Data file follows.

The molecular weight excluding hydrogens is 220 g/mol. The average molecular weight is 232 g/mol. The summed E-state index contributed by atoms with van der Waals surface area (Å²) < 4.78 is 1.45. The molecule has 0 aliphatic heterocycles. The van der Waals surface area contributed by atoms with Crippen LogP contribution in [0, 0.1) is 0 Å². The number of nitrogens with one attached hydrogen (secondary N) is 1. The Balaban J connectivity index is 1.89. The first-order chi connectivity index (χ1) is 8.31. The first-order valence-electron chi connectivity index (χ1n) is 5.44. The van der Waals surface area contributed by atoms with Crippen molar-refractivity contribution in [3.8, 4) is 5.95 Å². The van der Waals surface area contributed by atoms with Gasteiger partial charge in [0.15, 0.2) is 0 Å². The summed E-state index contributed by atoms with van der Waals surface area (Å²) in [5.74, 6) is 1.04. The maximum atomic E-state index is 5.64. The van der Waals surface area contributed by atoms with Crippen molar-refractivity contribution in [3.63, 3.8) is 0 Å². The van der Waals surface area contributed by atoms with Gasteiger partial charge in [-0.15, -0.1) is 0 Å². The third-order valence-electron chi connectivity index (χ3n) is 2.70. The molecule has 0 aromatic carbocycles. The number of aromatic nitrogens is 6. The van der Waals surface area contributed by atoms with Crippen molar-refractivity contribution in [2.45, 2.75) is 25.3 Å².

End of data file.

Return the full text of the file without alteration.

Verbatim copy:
The molecular weight excluding hydrogens is 220 g/mol. The average molecular weight is 232 g/mol. The summed E-state index contributed by atoms with van der Waals surface area (Å²) < 4.78 is 1.45. The molecule has 0 aliphatic heterocycles. The van der Waals surface area contributed by atoms with Crippen LogP contribution in [0, 0.1) is 0 Å². The number of nitrogens with one attached hydrogen (secondary N) is 1. The Balaban J connectivity index is 1.89. The first-order chi connectivity index (χ1) is 8.31. The first-order valence-electron chi connectivity index (χ1n) is 5.44. The van der Waals surface area contributed by atoms with Crippen molar-refractivity contribution in [3.8, 4) is 5.95 Å². The van der Waals surface area contributed by atoms with Gasteiger partial charge in [0.15, 0.2) is 0 Å². The summed E-state index contributed by atoms with van der Waals surface area (Å²) in [5.74, 6) is 1.04. The maximum atomic E-state index is 5.64. The van der Waals surface area contributed by atoms with Crippen molar-refractivity contribution in [3.63, 3.8) is 0 Å². The van der Waals surface area contributed by atoms with Gasteiger partial charge in [-0.15, -0.1) is 0 Å². The third-order valence-electron chi connectivity index (χ3n) is 2.70. The molecule has 0 aromatic carbocycles. The number of aromatic nitrogens is 6. The van der Waals surface area contributed by atoms with Crippen molar-refractivity contribution in [2.45, 2.75) is 25.3 Å².